What a great book! I’m not sure where or why I decided I needed to read it but I’m glad I did. I think it was on one of the blogs I follow or one of the podcasts I listen to (I think it might’ve been Pop Culture Happy Hour, but I’m not positive), but either way I’m glad I read it.
One reason I thoroughly enjoyed this book is that it reminded me a lot of Perry Moore’s Hero. The heroes in both of these novels are not your standard superheroes, they have unique talents and abilities. What this novel did differently than Hero was to explain why the most mundane tasks are actually superhero worthy. Kaufman talks about choosing a superhero name and speaks to the mundane portion of superheroes regardless of their talents and reminds us that they are (mostly) all human.
“The final stage of finding your superhero name is accepting how little difference it really makes. Okay, there’s this one thing you can do, a thing you can do like no other person on the planet. That makes you special, but being special really doesn’t mean anything. You still have to get dressed in the morning. Your shoelaces still break. Your lover will still leave you if you don’t treat her right.” (77-78)
I had no idea what to expect going into this novel other than the basic ideas of what the novel was about and the time period of the setting, but I am so glad I read it. It has such an iconic place in the LGBT literature compendium and even holds a place in Hollywood legend in that it has been rumored to be turned into a film (and the rights have changed hands many times) since the early 80s.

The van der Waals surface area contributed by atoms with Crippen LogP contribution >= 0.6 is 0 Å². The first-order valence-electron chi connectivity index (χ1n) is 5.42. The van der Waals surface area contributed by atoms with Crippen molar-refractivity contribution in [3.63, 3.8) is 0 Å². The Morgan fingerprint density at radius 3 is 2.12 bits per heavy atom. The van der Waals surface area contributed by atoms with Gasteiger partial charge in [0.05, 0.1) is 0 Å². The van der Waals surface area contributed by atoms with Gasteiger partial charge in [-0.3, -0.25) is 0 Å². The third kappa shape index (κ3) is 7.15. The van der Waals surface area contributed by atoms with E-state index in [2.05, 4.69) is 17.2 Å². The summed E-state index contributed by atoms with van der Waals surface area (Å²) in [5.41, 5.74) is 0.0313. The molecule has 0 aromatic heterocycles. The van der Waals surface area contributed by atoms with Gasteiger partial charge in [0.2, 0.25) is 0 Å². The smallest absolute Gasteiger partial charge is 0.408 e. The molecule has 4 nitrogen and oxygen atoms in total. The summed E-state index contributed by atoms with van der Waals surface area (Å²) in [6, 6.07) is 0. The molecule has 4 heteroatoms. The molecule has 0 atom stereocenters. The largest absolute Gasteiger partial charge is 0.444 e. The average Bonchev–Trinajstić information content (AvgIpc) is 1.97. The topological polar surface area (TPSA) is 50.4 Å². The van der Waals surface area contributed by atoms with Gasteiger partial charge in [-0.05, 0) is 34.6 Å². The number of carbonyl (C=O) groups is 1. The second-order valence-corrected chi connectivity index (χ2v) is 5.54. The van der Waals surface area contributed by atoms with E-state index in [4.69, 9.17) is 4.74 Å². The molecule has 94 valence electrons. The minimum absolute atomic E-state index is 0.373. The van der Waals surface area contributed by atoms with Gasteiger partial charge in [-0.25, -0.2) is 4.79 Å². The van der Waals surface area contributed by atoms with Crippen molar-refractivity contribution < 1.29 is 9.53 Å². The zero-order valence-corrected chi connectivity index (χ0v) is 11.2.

The first thing I do have to say is that this book is a product of its time and it is definitely dated, but what was shocking to me as I read it was how little rights for LGBT individuals changed up until about five-to-ten years ago. And as such it had most of the archetypes of LGBT literature and it didn’t bother me as much as I knew its history and I fell in love with the characters and the story itself. As with most books of this time period, the book provided a great guide to the LGBT underground in NYC and even took a trip to Fire Island. I can easily imagine some young closeted, or freshly out, LGBT individuals reading this book and heading to the big city to find themselves.
This was a surprising read and I thoroughly enjoyed it. Unlike many of the ‘classics’ I’ve read the writing style and even the vernacular speech patterns were easy to read and kept the story constantly moving forward. This book counts for my Mount TBR and Back to the Classics reading challenges and is also on my Classics’ Club List.
I didn’t have to read this in school and I’m actually glad I didn’t. I know if it was a requirement to read this in high school I would not have had a good reaction to it. I mean, don’t get me wrong, I was an above average student when I applied myself, but I just would not have found this book interesting or a good read. And, to be honest, I’m a little shocked I did find it as interesting as I did with the strong basis in religion the author clearly had. But somehow it wasn’t so overpowering that it turned me off from the story/novel so well done.